"This is the most powerful fortress in my kingdom," said Henry IV.
The good King spoke of the citadel and Frederic Mistral called it "the key to Provence".
A bit of History...
A prehistoric village 4000 years ago, a stopover for the Romans on the Domitian Way which linked Italy to the Rhone delta, a bishopric in the 6th century, a stronghold of the Counts of Forcalquier in the 11th century, property of the Counts of Provence, it was for them the frontier of the North.
After Charlemagne, Sisteron was part of the Kingdom of Arles, then for a century and a half, the political capital or at least the stronghold of the tiny state that returned to the county of Provence in 1209 after the death of William II.
In the Middle Ages, the city was a stronghold of the Counts of Forcalquier in the 11th century, then property of the Counts of Provence, for the latter it was the northern frontier.
From 1562 to 1594 the religious wars saw the Protestants and the Catholics fighting over the town and its fortress which controls the only bridge over the Durance.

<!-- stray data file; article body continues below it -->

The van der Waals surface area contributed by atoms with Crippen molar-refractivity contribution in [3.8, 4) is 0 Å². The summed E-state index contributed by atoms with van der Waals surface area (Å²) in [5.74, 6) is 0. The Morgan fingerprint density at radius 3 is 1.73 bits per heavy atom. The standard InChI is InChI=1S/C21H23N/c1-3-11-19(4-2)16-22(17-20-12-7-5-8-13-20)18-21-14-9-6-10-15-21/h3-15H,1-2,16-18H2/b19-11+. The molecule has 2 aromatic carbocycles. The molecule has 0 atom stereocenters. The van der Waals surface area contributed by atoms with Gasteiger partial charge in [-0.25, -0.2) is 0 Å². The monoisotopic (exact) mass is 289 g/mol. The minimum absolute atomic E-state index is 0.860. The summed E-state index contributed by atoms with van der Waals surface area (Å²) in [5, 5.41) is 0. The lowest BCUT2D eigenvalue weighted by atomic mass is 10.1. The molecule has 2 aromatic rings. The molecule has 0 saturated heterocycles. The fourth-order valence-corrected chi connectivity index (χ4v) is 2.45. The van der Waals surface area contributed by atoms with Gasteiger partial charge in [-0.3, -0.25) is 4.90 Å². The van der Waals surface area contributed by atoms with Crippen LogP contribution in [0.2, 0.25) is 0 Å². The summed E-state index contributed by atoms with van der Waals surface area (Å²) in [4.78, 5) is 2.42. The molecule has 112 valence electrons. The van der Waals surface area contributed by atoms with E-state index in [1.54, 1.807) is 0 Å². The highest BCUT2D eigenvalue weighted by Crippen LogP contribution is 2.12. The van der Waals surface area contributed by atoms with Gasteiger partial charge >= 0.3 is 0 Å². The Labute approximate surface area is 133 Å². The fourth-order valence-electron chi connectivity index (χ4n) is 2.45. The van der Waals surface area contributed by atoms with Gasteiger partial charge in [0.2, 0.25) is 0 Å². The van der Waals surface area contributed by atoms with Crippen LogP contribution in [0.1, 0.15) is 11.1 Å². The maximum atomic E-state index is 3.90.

While riots had broken out in March 1789 in Sisteron, the news of the storming of the Bastille was welcomed, this event heralded the end of royal arbitrariness. The bishopric is suppressed in 1790
At the beginning of the Second World War the Third Republic sought places of internment for prisoners. The municipality of Sisteron proposed the citadel, where political prisoners (communists, anarchists) were interned, whom the Vichy regime kept locked up for the duration of the war.
In the following years, 22 Jews are arrested in Sisteron before being deported.
On August 15, 1944, the first day of the Provence landings, French B-26 Marauder and American flying fortresses attempt to cut the rail and road bridges over the Buëch and Durance rivers. The accesses are reached, but the bridges are not destroyed.
At an altitude of 500 m, the citadel of Sisteron overlooks the city. It is located in a passage between the Dauphiné and the Provence and Durance rivers. Built on a rocky spur, it is the first thing you see when you arrive in the town. The citadel, with its fortifications, was a strategic lock on the road leading from the Alps to the Mediterranean.
Listed as a historical monument, it is the centrepiece of the town.
Jehan Erard, military engineer of Henri IV, then Vauban, left their mark on it.
The citadel, the upper rampart, the clock tower, the chapel and the stone guardhouse known as the Devil's gatehouse, were classified as historic monuments in 1925.
Translated with www.DeepL.com/Translator